Von One bis „40“, including grounded larger-than-life hits and apologetic reconciliations with deadbeats: U2 accompany Bono’s memoirs (more or less) with the right ones Songs of Surrender.
Notwithstanding its marketing as a quasi-companion piece to Paul David Hewson’s autobiography Songs of Surrender basically a retrospective in acoustic guise, two and a quarter hours of quasi-unplugged program, if you will.
And, to anticipate it right at the beginning, neither as bad as the standard (alongside what feels like all other reviews worldwide) portrays, nor as sustainably outstanding as, for example, Rolling Stone at the other end of the spectrum makes us celebrate. We are dealing more with a cozy comfort zone courtesy, which shows immortal evergreens in perspectives that look comfortably beyond the end of their lives, the dynamics and the leisurely pace only vary tolerably, and in fact are just as solid as always a little irrelevant between the two predictable ones extremes of reception perception.
Of course, one shouldn’t make the mistake of believing in the new versions – unexciting and unexcited reductions, which sometimes appear with carefully adapted texts The Edge (who also takes care of the carefully polished production in the reverberation and is now and again able to generate attention more often than usual as a second voice) and Bono (whose organ croons instead of the Sturm-und-Drang power of yore with thinner solidity, standing far ahead in the mix ) concentrate – outstanding things to be expected: the anthemic epic now seeks the sky-storming momentum over a cozy evening tea, suggesting empathy instead of moods of optimism, but in the dose of stadium pathos it can hardly cause goosebumps, because the results are then viewed quite soberly smoothly leaving the courageous inspiration for an age-gentle grace to one side, just all in all a bit too uniform and monotonous, and without the stirring euphoria simply doesn’t want to set any intensity.
Especially when you inevitably compare what Johnny Cash in particular once made from the core of One – here from U2 successfully interpreted as an ambient decelerated melancholy – made (or also worth mentioning: (Ăhk-to͝ong Ba͞y-bi) Covered), are the results of Songs of Surrender not bloodless, but simply underwhelming in a coherent way. Let’s just agree: other artists can U2-Songs in the economical, approachable and modest light just better than U2 self.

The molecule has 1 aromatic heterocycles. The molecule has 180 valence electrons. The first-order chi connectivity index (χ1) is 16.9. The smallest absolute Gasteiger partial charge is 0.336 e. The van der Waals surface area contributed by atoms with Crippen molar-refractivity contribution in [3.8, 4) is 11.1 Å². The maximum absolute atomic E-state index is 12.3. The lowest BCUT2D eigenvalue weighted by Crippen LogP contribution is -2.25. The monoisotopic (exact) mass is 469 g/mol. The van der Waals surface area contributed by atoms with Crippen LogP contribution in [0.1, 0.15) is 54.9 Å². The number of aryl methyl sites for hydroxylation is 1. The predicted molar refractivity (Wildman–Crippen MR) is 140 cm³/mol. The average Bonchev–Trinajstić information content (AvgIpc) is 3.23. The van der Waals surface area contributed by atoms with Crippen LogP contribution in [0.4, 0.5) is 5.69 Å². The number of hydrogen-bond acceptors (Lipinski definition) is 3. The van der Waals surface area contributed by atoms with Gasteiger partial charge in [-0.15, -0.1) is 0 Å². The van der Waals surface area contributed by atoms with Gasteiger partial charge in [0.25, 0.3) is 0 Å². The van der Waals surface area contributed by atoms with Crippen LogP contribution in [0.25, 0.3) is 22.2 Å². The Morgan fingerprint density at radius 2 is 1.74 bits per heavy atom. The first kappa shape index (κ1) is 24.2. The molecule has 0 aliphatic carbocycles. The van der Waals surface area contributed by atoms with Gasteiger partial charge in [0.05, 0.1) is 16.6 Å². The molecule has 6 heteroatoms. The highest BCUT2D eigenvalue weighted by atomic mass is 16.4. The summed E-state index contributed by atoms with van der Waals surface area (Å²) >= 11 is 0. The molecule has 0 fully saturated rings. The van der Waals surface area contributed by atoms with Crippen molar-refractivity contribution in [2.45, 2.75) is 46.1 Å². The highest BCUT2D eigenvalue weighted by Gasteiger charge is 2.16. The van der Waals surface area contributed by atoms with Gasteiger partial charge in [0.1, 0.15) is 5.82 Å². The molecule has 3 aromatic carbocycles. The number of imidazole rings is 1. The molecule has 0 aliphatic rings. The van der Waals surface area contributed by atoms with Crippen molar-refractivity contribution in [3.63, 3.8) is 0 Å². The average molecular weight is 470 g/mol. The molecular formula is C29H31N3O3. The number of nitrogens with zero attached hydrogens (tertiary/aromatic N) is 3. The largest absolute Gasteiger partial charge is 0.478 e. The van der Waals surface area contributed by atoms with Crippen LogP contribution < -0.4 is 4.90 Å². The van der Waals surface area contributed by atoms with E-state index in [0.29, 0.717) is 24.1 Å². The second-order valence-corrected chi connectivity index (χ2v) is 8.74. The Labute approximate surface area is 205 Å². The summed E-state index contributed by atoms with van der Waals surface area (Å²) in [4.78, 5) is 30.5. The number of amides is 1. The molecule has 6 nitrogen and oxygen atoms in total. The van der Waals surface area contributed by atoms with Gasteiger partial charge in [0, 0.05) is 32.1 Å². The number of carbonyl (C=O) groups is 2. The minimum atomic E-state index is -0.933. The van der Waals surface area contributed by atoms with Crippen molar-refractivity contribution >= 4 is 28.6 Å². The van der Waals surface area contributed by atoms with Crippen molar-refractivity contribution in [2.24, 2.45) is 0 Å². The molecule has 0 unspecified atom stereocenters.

What you can live with. Finally, the class of the songwriting is just too consistent and the relative intimacy of the staging is engaging. At most, one gets caught up in the depictions of that which cross the border into boredom Pride (In the Name of Love) or Sunday Bloody Sunday – because in the context of this, dreamers musing contemplatively at the piano function like Where The Streets Have No Name or from the outset atmospheric pieces a la City Of Blinding Lights or Stuck In A Moment You Can’t Get Out Of quite comfortable (which is why the Larry section of the compilation has also become the roundest passage of the project).
The real surprise succeeds in this respect, however, if Songs of Surrender in a way with (the material represented by at least eight songs) by Songs of Experience and Songs of Innocence reconciled, and alone already Every Breaking Wave as a beautiful piano elegy, finally relaxed and nonchalant Get Out of Your Own Way or that which gives up the formulaic modular system and has become sympathetic The Little Things That You Gave Away raising the question of whether the band’s two 2010 albums could not have simply been successful affairs with a more exciting, less stale, foam-braking production.
This factor alone then increases the repeat value of Songs of Surrender (which is perhaps more uninterestingly smothered in its bulk than it would have been in smaller morsels) but above manageable expectations and with a bit of benevolence makes the collection a really enjoyable (authentically capturing its subtlety) affair, albeit primarily for the neat background .